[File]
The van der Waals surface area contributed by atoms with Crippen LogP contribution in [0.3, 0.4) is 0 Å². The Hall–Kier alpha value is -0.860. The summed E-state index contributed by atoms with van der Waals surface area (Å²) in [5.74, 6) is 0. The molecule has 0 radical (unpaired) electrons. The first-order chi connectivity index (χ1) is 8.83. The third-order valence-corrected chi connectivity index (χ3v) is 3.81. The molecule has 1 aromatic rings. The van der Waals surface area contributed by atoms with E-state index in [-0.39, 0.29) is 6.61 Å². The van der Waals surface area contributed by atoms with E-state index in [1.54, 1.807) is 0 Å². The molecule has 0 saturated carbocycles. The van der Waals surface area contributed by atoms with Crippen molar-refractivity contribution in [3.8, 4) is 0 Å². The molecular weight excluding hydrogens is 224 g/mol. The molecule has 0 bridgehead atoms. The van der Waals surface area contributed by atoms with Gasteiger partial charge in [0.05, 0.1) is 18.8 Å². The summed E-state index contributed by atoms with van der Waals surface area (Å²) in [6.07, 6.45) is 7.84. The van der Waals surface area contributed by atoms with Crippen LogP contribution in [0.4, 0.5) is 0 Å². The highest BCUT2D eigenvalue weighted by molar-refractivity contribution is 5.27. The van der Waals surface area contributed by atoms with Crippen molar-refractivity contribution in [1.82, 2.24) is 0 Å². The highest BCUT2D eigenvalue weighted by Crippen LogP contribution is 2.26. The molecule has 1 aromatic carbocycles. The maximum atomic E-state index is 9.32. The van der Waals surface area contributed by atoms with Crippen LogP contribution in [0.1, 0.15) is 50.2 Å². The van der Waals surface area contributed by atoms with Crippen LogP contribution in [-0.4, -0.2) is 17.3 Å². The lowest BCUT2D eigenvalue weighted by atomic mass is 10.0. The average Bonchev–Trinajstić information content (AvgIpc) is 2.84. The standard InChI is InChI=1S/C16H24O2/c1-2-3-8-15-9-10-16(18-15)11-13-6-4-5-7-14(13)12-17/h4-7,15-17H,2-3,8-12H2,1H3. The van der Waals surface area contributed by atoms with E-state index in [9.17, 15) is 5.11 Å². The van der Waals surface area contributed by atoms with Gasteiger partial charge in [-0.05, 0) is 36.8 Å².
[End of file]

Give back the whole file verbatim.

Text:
The van der Waals surface area contributed by atoms with Crippen LogP contribution in [0.3, 0.4) is 0 Å². The Hall–Kier alpha value is -0.860. The summed E-state index contributed by atoms with van der Waals surface area (Å²) in [5.74, 6) is 0. The molecule has 0 radical (unpaired) electrons. The first-order chi connectivity index (χ1) is 8.83. The third-order valence-corrected chi connectivity index (χ3v) is 3.81. The molecule has 1 aromatic rings. The van der Waals surface area contributed by atoms with E-state index in [-0.39, 0.29) is 6.61 Å². The van der Waals surface area contributed by atoms with E-state index in [1.54, 1.807) is 0 Å². The molecule has 0 saturated carbocycles. The van der Waals surface area contributed by atoms with Crippen molar-refractivity contribution in [3.8, 4) is 0 Å². The molecular weight excluding hydrogens is 224 g/mol. The molecule has 0 bridgehead atoms. The van der Waals surface area contributed by atoms with Gasteiger partial charge in [0.05, 0.1) is 18.8 Å². The summed E-state index contributed by atoms with van der Waals surface area (Å²) in [6.07, 6.45) is 7.84. The van der Waals surface area contributed by atoms with Crippen LogP contribution in [0.4, 0.5) is 0 Å². The highest BCUT2D eigenvalue weighted by molar-refractivity contribution is 5.27. The van der Waals surface area contributed by atoms with Crippen molar-refractivity contribution in [1.82, 2.24) is 0 Å². The highest BCUT2D eigenvalue weighted by Crippen LogP contribution is 2.26. The molecule has 1 aromatic carbocycles. The maximum atomic E-state index is 9.32. The van der Waals surface area contributed by atoms with Crippen LogP contribution in [0.1, 0.15) is 50.2 Å². The van der Waals surface area contributed by atoms with Crippen LogP contribution in [-0.4, -0.2) is 17.3 Å². The lowest BCUT2D eigenvalue weighted by atomic mass is 10.0. The average Bonchev–Trinajstić information content (AvgIpc) is 2.84. The standard InChI is InChI=1S/C16H24O2/c1-2-3-8-15-9-10-16(18-15)11-13-6-4-5-7-14(13)12-17/h4-7,15-17H,2-3,8-12H2,1H3. The van der Waals surface area contributed by atoms with E-state index in [9.17, 15) is 5.11 Å². The van der Waals surface area contributed by atoms with Gasteiger partial charge in [-0.05, 0) is 36.8 Å².